Hepatitis A is a highly contagious liver infection caused by the hepatitis A virus. The virus is one of several types of hepatitis viruses that cause inflammation and affect your liver’s ability to function.
Hepatitis A is closely associated with poor personal hygiene, unsafe drinking water and inadequate sanitation practices.

Unlike hepatitis B and C, hepatitis A infection does not cause chronic liver disease and rarely is life threatening, however it can still cause debilitating symptoms and fulminant hepatitis (acute liver failure), which is associated with a high mortality rate.

Practicing good hygiene such as washing your hands frequently is one of the most effective ways to protect yourself against developing hepatitis A.


The incubation period of hepatitis A normally lasts 14–28 days.

  • Extreme fatigue
  • Nausea and vomiting
  • Abdominal pain or discomfort, especially around the liver on your right side beneath your lower ribs
  • Clay-colored stools
  • Loss of appetite
  • Fever
  • Dark urine
  • Pain in the joints
  • Jaundice (yellowing of the skin and eyes)


  • Vaccination: There are three main types of hepatitis A vaccination:
  • a vaccine for hepatitis A only
  • a combined vaccine for hepatitis A and hepatitis B
  • a combined vaccine for hepatitis A and typhoid fever

The choice of vaccine option depends on your symptoms, blood test results and your previous medical history and future plans. Talking to the doctor will help to understand, which option is the most suitable for you.

Extra doses of the vaccine are often recommended after 6-12 months if you need long-term protection.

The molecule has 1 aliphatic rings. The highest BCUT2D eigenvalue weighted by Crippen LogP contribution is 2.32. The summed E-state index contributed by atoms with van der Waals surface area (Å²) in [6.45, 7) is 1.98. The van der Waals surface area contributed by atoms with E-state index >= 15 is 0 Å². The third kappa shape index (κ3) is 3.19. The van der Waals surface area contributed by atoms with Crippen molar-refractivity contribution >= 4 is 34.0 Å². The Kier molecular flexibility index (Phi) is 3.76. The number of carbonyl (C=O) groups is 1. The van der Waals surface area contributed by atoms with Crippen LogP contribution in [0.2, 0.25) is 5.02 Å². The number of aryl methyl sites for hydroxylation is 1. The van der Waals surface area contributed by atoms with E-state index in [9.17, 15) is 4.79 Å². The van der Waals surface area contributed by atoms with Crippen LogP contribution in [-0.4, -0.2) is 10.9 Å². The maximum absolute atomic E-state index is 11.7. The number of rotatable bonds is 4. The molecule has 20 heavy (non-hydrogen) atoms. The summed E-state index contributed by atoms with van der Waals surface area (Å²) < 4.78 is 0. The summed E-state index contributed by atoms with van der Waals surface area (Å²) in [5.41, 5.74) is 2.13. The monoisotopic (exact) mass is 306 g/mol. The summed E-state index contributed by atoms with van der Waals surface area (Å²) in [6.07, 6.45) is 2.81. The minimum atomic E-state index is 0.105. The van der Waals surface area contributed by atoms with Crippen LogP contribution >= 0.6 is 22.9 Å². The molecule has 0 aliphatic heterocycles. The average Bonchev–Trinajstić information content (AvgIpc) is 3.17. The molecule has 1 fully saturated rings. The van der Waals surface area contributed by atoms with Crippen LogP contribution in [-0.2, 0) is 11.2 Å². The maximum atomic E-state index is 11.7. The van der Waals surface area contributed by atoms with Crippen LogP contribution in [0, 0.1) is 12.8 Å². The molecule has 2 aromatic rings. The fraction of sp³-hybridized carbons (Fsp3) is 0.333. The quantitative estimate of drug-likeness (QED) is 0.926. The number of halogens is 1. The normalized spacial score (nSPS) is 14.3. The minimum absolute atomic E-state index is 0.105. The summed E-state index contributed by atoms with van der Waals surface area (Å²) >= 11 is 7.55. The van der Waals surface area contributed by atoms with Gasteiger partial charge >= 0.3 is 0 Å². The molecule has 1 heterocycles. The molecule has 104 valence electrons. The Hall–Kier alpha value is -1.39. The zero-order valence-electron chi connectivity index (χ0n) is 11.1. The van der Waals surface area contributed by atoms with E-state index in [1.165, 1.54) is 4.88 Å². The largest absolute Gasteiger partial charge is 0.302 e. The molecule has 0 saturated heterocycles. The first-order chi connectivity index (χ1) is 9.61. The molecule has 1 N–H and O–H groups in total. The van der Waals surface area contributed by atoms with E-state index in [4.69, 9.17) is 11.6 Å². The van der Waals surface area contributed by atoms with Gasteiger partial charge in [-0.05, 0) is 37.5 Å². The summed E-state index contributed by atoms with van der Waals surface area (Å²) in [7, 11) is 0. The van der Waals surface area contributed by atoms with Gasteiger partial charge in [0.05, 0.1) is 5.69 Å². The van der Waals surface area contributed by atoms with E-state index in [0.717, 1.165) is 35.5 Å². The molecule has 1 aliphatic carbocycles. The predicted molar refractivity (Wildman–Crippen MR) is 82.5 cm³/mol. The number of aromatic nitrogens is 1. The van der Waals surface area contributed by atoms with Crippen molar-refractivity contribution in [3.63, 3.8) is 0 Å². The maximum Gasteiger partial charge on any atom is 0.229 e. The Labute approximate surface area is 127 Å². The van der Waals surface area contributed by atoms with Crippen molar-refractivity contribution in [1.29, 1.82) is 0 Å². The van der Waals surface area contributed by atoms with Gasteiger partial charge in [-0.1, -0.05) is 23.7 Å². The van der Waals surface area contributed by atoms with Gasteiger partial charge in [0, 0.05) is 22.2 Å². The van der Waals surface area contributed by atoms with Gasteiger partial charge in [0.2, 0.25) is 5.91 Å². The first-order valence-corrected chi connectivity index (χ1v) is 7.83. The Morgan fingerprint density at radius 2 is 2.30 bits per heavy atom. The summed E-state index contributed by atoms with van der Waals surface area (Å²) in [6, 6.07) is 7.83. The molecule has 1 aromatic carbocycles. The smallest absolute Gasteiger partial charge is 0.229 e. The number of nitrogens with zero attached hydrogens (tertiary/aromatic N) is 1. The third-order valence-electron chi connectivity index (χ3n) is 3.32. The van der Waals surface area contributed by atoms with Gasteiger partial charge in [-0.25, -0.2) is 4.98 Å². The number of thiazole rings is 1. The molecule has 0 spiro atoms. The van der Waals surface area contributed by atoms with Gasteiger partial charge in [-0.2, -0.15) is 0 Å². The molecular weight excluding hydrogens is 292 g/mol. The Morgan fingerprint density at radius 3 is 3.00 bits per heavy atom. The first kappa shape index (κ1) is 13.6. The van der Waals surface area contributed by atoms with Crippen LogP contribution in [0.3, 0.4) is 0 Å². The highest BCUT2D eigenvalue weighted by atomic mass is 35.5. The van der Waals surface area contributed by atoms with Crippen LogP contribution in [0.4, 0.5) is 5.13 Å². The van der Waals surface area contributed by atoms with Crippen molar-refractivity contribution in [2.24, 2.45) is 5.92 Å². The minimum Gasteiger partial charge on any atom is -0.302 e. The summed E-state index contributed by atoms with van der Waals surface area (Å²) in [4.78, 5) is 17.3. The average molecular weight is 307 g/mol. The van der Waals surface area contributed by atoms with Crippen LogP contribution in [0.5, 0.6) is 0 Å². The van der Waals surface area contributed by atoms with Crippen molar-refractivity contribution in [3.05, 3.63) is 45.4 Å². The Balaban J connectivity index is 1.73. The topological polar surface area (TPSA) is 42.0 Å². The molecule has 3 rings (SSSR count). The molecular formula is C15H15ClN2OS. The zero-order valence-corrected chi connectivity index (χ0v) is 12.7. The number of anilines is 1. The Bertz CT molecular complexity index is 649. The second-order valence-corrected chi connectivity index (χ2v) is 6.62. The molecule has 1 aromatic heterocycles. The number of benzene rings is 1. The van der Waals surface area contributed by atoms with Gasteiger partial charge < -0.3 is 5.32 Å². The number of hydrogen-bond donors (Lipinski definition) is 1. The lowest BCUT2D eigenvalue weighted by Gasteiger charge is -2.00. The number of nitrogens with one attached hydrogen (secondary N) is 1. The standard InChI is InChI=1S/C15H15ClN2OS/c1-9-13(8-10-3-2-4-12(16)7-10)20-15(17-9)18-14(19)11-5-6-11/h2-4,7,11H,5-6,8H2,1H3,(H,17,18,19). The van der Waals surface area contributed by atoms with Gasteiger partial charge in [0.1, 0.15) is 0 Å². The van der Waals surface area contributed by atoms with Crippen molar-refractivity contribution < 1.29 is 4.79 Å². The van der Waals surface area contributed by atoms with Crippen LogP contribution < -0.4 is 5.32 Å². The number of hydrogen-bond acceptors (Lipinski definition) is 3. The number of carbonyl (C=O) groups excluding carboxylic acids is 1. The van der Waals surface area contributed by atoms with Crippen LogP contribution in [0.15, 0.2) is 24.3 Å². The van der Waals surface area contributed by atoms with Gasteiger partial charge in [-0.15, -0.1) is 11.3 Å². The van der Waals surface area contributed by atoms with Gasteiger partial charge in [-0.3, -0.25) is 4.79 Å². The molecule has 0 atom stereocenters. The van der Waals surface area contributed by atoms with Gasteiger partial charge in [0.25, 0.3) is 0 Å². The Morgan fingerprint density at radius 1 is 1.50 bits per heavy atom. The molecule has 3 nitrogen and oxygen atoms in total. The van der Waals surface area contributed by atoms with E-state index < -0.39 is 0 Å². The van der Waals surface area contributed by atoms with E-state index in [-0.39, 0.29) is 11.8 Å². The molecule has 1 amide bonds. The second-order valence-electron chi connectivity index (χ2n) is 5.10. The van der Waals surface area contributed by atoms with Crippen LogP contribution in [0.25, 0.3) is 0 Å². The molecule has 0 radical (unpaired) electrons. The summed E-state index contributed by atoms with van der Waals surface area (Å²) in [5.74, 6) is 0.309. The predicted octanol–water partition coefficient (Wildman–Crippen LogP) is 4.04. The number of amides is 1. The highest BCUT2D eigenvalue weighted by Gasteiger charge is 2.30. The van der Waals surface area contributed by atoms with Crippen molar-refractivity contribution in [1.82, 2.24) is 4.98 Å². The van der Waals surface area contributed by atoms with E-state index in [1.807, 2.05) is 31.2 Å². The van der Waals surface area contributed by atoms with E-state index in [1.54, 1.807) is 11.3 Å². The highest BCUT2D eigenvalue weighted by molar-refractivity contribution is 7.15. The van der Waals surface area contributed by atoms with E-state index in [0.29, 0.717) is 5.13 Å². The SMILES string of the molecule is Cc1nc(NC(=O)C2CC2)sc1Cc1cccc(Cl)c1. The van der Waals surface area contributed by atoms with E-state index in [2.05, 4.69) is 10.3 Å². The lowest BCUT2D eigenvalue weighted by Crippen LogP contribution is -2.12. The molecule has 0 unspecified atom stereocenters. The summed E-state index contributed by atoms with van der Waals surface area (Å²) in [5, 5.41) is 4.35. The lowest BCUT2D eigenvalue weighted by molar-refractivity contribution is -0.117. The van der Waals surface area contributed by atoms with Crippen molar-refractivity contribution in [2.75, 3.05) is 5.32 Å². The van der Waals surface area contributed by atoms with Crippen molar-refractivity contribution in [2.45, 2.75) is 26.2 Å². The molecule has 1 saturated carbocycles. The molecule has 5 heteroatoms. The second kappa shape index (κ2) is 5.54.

• Physical examination: The health care provider will perform a physical exam, which may show that your liver is enlarged and tender.
  • Blood tests: Hepatitis A virus (HAV) test is a blood test that looks for proteins (antibodies) made by the body in response to the virus that causes hepatitis A. These proteins will be present in your blood if you have a hepatitis A infection now or have had one in the past.IgM anti-HAV are antibodies mean that a recent infection with hepatitis A virus. Often IgM anti-HAV antibodies are present in the blood as early as 2 weeks after the initial HAV infection. These antibodies will then tend to disappear from the blood after 3 to 12 months.A presence of IgG anti-HAV antibodies indicates that you have had a hepatitis A viral infection. About 8 to 12 weeks after the initial hepatitis A infection, IgG anti-HAV antibodies appear and will remain in your blood for the rest of your life, thus making you immune to HAV.